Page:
Some helpful tips about knowing Methane.

By: Henry Roberts


Methane is a greenhouse gas commonly associated with cattle and other ruminant animals. Cattle, sheep, camels, goats, alpacas and deer are examples of animals from the ruminant family whose digestive systems produce methane as a by-product. It is this sophisticated ruminant digestive system that enables animals to survive on grasses and shrubs that are mostly indigestible to other animals.

Methane is approximately 21 times the potency of carbon dioxide, but has a shorter lifespan meaning it breaks down in the atmosphere faster.

Methane sources

In addition to methane from cows and other ruminant animals, other sources of methane are industrial processes, termites, landfill, rice growing and fossil fuel use.

Methane is emitted from both natural sources and human activities

Natural emissions are dominated by anaerobic breakdown of organic matter in wetlands and by termites.

Human activities account for more than 60% of global emissions and are made up of the below activities.

Source % total Anthropogenic emissions
Fossil fuels 25%
Livestock 25%
Rice cropping 20%
Landfill methane 20%
Biomass burning 10%

Reducing methane from cows

Methane gas from livestock represents 25% of human created methane. As such there is a lot of focus around the world to find ways to reduce methane from cows and other ruminant animals.

Australia has a large cattle and sheep industry and is leading the world in research to both accurately measure methane produced by animals and to find ways to reduce methane production.

A program funded by the federal government and livestock industry bodies is called the Reducing Emissions from Livestock Research Program. Under this program the major research groups in Australia, with expertise in the science of rumen biology and livestock management, are collaborating to develop practical on-farm options for reducing methane emissions from livestock while at the same time increasing productivity. In addition research is being undertaken to develop technologies to reduce greenhouse gas emissions from animal waste in feedlots.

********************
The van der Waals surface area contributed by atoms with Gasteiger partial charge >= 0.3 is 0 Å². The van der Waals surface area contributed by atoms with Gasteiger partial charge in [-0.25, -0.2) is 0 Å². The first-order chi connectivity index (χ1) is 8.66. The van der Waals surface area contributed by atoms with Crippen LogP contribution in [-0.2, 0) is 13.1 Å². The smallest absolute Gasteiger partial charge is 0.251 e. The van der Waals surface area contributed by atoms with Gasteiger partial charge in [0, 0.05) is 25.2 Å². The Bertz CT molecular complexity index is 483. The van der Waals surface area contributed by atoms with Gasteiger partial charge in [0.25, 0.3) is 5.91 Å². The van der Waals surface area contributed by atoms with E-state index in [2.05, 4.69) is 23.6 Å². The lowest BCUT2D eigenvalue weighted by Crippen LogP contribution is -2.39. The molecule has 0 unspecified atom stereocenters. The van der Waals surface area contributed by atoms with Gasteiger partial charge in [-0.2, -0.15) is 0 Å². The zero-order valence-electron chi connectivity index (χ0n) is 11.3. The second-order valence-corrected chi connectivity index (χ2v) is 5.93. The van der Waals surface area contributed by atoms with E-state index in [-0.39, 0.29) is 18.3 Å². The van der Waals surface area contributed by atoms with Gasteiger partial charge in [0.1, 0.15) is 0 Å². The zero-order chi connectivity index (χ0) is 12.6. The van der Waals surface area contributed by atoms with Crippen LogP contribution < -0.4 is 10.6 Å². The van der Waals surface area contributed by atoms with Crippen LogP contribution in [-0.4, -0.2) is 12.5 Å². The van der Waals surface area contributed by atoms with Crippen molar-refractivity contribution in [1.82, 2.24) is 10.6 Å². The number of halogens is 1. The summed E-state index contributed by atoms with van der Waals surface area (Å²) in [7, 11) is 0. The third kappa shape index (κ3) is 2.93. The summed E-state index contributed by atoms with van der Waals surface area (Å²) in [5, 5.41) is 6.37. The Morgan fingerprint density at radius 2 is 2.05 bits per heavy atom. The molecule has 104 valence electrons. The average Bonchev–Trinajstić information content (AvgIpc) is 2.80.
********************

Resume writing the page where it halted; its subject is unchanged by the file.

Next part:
There are over 20 research projects as part of the program. One of the research programs being undertaken by CSIRO (Commonwealth Scientific and Industrial Research Organisation) has been working on being able to more accurately estimate the amount of methane produced by cattle in northern Australia. Ed Charmley, the head researcher on the program recently announced that the research found that emissions for the northern herd were around 30% lower than previous estimates. If this research is approved by the methodology review used for the National Greenhouse Inventory then the industry’s overall percentage will be reduced.

Methane conversion

Methane can be captured and converted into energy. In recent years there has been a lot of progress made in converting captured methane to energy for use in processing facilities. Industry is now working hard to make these technologies viable so that they can be more widely implemented.

Methane is captured in closed ponds and separated from solid waste for use in a variety of energy sources. The process of converting organic by-products into energy is advancing rapidly, with facilities opening up in Australia and overseas.

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methane gas properties are measured and reported on for most farming types in australia so we can ensure we consistently set the benchmark to reduce the levels of methane produced by Australian farms. For more information please visit www.redmeatgreenfacts.com.au

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